Saturday, September 10, 2011


I think it's important to remember as much as we can. It's easy with happy memories. It's harder with the sad ones because all we want to do is forget. I'm posting this tonight so that it can be read tomorrow...and we can remember.

10 years ago, I was oblivious. I had been married for 2 months and just such a naive 20 year old. I woke up, too early for my tastes, but I was scheduled to opened for Admissions at CSUSB. I was tired and didn't want to be there. I walked in and found my coworker listening to the radio. (Ugh. News. I hate the news. Can't we pit on some music) He told me a plane had crashed in New York, right into one of the Twin Towers. So we sat and listened while we got our office ready for the day. As we were listening, we heard them announce another one had just flown right into the second tower. THAT got our attention. The first was an "accident." This second crash made it obvious that we were under attack. The calls started coming in. Would school be in session? We didn't know. Nobody knew if we were targets all across the country or if it was isolated to New York. In-between calls, I tried to contact my husband. At the time, he worked in an office in the parking lot of Angel Stadium. Would that be a target? What about Disneyland? That's just down the street!

He was fine and being sent home. Then we heard the Pentagon had been hit. (Oh My Gosh, this is not happening right now) Another plane went down in Pennsylvania. We didn't know if it was related to the others. We would later find put that brave Americans took over the plane and sacrificed their lives to keep this plane from hitting the White House.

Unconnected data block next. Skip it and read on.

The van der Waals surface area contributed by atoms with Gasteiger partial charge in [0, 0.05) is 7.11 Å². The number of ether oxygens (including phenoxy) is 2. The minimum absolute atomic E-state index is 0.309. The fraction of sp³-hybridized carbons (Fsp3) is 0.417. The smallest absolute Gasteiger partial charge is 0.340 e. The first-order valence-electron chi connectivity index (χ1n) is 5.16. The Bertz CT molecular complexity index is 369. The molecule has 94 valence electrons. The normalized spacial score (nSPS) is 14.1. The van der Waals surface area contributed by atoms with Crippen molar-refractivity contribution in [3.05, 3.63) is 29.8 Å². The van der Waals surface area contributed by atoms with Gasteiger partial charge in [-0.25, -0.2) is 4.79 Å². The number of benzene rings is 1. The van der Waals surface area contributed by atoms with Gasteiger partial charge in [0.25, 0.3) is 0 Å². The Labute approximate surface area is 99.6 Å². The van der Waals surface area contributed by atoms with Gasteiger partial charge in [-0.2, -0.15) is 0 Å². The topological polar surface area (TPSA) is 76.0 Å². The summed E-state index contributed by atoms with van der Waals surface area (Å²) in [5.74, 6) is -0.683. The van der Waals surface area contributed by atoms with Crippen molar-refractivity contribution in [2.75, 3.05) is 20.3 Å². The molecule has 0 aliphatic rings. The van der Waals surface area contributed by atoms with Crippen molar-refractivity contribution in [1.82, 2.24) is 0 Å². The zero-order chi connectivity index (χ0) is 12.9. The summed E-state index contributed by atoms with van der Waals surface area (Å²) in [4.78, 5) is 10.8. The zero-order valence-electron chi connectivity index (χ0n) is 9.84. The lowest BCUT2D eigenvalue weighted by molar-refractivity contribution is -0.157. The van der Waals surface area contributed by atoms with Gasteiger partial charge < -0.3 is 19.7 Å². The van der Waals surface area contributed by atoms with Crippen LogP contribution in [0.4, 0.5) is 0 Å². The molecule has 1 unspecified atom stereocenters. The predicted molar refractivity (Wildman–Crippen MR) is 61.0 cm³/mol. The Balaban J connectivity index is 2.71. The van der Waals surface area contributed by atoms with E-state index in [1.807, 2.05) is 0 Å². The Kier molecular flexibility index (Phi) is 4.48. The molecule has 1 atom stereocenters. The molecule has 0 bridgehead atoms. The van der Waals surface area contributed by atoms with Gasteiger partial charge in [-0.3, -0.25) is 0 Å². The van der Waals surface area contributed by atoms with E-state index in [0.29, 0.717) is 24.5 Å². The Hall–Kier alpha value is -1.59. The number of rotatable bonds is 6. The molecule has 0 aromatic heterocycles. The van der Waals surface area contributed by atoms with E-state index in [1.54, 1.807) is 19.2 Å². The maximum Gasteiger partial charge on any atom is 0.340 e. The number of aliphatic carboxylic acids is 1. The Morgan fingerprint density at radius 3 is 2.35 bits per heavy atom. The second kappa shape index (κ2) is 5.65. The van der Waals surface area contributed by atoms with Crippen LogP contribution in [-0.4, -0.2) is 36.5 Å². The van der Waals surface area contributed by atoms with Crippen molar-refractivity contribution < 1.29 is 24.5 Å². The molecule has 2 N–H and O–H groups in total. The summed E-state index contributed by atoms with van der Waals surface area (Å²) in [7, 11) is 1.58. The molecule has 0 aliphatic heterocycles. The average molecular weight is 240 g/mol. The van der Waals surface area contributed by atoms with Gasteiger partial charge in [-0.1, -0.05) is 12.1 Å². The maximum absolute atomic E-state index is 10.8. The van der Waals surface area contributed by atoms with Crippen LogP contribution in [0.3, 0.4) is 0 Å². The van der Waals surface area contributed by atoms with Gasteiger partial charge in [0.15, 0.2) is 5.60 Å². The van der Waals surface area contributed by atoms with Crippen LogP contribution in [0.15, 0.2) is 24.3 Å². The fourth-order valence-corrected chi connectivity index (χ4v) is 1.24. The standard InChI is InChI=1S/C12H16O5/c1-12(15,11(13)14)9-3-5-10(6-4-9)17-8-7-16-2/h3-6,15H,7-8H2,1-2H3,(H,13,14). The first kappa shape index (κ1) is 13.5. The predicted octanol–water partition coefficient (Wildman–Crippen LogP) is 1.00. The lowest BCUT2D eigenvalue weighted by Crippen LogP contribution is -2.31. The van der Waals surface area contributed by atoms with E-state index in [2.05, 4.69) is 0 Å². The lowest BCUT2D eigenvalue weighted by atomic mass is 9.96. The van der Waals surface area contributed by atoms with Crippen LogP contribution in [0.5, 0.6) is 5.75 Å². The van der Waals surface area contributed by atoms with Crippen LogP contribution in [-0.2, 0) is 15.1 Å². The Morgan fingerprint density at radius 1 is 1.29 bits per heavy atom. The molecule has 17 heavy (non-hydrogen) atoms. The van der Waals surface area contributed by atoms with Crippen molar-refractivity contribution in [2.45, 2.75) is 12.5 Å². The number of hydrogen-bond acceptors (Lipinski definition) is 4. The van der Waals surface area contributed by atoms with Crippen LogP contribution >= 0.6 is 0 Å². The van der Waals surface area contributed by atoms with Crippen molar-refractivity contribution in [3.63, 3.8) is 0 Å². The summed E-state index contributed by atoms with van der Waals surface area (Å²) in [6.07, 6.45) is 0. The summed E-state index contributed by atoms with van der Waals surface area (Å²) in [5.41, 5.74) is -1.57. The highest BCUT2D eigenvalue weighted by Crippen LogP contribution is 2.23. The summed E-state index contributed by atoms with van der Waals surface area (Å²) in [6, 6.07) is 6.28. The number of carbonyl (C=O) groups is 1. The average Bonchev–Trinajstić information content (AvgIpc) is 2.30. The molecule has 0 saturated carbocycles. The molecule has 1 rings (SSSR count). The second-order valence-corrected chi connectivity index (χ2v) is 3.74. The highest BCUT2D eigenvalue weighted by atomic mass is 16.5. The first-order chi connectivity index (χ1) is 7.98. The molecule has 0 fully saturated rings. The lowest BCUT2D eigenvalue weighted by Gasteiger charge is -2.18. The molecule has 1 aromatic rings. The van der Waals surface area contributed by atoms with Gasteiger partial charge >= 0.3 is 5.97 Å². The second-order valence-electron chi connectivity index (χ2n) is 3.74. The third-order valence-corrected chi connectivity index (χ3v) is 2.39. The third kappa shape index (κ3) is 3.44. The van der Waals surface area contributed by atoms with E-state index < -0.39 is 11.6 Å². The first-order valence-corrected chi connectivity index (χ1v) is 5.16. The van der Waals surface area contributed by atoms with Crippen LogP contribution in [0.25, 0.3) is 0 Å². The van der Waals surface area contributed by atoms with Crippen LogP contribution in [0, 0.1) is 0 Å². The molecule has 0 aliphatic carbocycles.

School was cancelled and we were told to go home. I drove to my grandparents because at home I would be alone. When I finally got there, I was able to see the footage of the planes crashing into the towers. Words cannot describe it. But then...we watched as the towers collapsed, one at a time. I cried. I cried out of fear. I cried for the people I didn't know who were caught in those buildings. I cried for their families. I cried for the service men and women who lost their lives, running into the wreckage to save others. I cried for my brother.

My brother, who 4 months before had received his commissioning as an officer in the United States Marine Corps. I knew he would be going to war. I didn't know when, but I knew.

He served 4 tours and he is with us today. We are lucky. I am lucky to have such a wonderful brother, who fights for those who cannot, who didn't have a chance that day. God bless him.

My story is not special. I didn't know anyone personally who lost their lives that day. But I will remember them. They never had a chance to fight. If I can, I will fight for them. If I can't do that, then you better be sure I'm keeping their memories alive. Never Forget.

Please, share your story. Whether you leave a comment here, or write it somewhere else, even if it's in a private journal. Share it.


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